You probably have two choices:
1) Get them to remove or nofollow the link or post, or
2) Build up enough over-the-top high quality unique content that might tip the balance back in your favor.
There's no guarantees, of course, but that's what I'd probably do.
@netmeg, thanks for the advice. I can't see them adding a nofollow. I think they would have to get an outside agent to do that - which I might get charged for. Do you think removing the anchor would help the situation or do you think remove the link altogether? It somewhat negates an expensive ad.
I don't understand why they are doing this. I thought Penguin punished paid links etc?
@netmeg.... I typically recommend clients do both...
If the site won't nofollow or remove the link you can add that page to your disavow file and Google will treat it like a nofollow link.
I don't like all this nofollow, dofollow, disavow etc.
I'm going to not bother with all that and see what happens. Currently I'm about to do an A/B test with internal site structure / have a look at my internal links and see if I can improve the usability of my website and see if that changes my rank. I will certainly not use that disavow tool.
I am wondering about one thing; I ask local firms to add our link, button or banner to their website to show their customers that they are affiliated with us, we get maybe a link or two a day. Is that possibly the reason why we lost out to penguin? It's really small businesses with not much traffic usually and sometimes they have their website using free services.
My gut is telling me this should be ok as how else are we meant to promote ourselves but all this with penguin has confused me to say the least.
Oh now I know why they dont want those "ads", be cause visitors will more likely click those links as google links around the text.
I am now wondering: what's the difference between an "advertorial" and a guest post with a link?
|I am now wondering: what's the difference between an "advertorial" and a guest post with a link? |
If both are dofollow, then there's no difference - the intent is purely to "link build". Personally I think guest posts can be a good thing to build referal traffic (just use nofollow), but of course you need to offer high quality articles to websites with decent traffic.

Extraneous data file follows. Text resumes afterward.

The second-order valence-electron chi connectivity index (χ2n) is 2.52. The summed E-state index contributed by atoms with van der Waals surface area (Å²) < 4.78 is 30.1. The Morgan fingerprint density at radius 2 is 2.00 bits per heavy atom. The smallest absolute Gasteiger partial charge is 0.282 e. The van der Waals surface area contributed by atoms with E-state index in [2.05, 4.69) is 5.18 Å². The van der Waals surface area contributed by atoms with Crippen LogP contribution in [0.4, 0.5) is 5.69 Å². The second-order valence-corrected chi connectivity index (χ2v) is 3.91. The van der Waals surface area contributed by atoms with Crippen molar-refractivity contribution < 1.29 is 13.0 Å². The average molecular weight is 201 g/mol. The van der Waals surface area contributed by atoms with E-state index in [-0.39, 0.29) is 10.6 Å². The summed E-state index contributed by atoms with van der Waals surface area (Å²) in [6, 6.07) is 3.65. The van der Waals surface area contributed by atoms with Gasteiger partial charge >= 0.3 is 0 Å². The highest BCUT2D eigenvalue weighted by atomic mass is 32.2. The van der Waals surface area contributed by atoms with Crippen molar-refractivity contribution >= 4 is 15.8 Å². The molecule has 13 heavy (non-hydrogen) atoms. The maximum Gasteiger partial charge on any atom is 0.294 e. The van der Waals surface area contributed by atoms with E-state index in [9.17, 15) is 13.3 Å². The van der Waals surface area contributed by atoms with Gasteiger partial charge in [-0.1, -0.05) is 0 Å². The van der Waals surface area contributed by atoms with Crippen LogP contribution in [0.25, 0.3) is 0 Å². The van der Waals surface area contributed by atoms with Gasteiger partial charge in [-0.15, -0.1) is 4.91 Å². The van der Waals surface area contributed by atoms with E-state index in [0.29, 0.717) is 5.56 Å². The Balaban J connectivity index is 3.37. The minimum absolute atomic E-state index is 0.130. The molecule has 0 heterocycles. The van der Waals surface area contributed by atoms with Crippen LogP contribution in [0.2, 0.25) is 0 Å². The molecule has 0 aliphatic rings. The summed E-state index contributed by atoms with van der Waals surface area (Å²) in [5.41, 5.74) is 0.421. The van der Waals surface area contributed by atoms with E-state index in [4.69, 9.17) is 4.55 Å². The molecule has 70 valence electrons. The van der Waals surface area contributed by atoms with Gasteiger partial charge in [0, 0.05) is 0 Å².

|I am wondering about one thing; I ask local firms to add our link, button or banner to their website to show their customers that they are affiliated with us, we get maybe a link or two a day. Is that possibly the reason why we lost out to penguin? It's really small businesses with not much traffic usually and sometimes they have their website using free services. |
It may be, but why not continue doing it if it wins you more referal traffic from these sites anyway?
The bottom line is, Google wants links that are freely given (or at least appear to be freely given) and anything else (to them) smacks of attempted manipulation. We can bitch and moan about it here all we want, but that won't pay the rent.
As far as the difference between an advertorial and a guest post, it's kind of a "I'd know it if I saw it" kind of thing. If I offer a guest post (or have a guest post on one of my web properties) I allow for ONE link - to the author's profile or website. No product links, no tweaked anchor text, and no more than a single link. Yea I'm probably overdoing it, but since the line *is* so murky and I've never been a link maven, I don't want to waste valuable time worrying about it (my time is better spent trying to think up ways to delight the users and drive a truck over my competition)
When you're talking about your bread and butter, err on the cautious side, even if it grinds you to have to do it. If you're just playing around to see where the boundaries are, or you have enough sites that you can afford to risk tanking one, of course, that's a different story. I wish I had the time to do that kind of testing because I think it's valuable, but unfortunately I don't. So I err on the side of caution and not risk.
|If I offer a guest post (or have a guest post on one of my web properties) I allow for ONE link - to the author's profile or website. No product links, no tweaked anchor text, and no more than a single link. Yea I'm probably overdoing it |
I don't think so. There's a recent discussion about how someone got penalized (it appears, one can never be 100% sure) for having guest posts with multiple links. The site owner either removed the links or nofollowed them, and they came right back.
Jez, I think Google tries to distinguish between links strictly meant to improve rankings and links meant to (also) drive genuine, converting traffic. Advertorials can have both effects. I *believe* (but definitely can't prove) that Google tries to give the benefit of the doubt when a practice improves branding/referral traffic as well as ranking. That doesn't mean the link won't ever be a problem, especially if it doesn't feel natural in the page. But I think Google is more after the paid advertorials that bloggers are invited to do en masse, creating a sudden surge of everybody suddenly "reviewing" the same site or product, complete with a link. Yours being a one-off may be more safe, especially if it reads well and naturally and benefits visitors.